Not every delivery failure is due to poor reputation or spam. Sometimes ISPs just have problems on their mailservers and so mail doesn’t get through. It’s often hard for delivery experts (and their bosses and their customers and their clients) to watch email delays or rejections without being able to do anything about it.
Sometimes, though, there is nothing to do. The rejections are because something broke at the ISP and they have to sort through it. Just this week there’s been a lot of twitter traffic about problems at a major cable company. They are rate limiting senders with very good reputations. They have admitted there is a problem, but they don’t have a fix or an ETA. From what I’ve heard it they’re working with their hardware vendor to fix the problem.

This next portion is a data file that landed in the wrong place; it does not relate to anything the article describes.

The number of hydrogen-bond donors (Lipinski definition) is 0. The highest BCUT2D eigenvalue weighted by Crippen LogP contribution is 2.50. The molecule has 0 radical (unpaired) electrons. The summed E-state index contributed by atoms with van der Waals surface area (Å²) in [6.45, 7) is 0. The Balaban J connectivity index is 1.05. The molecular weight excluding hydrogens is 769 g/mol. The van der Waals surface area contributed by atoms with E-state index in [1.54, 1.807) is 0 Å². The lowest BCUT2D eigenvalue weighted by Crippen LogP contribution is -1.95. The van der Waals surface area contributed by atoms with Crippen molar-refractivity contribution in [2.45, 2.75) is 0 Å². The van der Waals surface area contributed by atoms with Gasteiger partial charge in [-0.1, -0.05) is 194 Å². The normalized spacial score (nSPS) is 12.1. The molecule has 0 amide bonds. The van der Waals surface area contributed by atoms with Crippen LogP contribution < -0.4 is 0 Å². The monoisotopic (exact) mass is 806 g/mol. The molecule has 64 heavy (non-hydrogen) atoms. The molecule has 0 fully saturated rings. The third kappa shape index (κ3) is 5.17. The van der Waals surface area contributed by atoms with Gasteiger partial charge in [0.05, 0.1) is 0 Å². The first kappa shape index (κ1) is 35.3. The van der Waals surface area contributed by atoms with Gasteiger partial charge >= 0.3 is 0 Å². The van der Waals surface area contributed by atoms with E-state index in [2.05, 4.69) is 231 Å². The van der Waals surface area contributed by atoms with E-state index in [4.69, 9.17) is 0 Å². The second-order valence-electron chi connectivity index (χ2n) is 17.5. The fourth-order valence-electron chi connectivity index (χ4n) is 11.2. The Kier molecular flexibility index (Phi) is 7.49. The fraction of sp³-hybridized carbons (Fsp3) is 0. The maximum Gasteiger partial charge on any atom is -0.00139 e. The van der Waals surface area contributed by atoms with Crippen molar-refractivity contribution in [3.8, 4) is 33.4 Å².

Hardware breaks and backhoes eat fiber. Yes, ISPs should (and all of the large ones do) have backups and redundancies. But those backups and redundancies can’t always handle the firehose worth of mail coming to the ISPs. As a result, the ISPs start rejecting some percentage of mail from everyone. Yahoo even has a specific error message to distinguish between “we’re blocking just you” from “we’re shedding load and temp failing everyone.”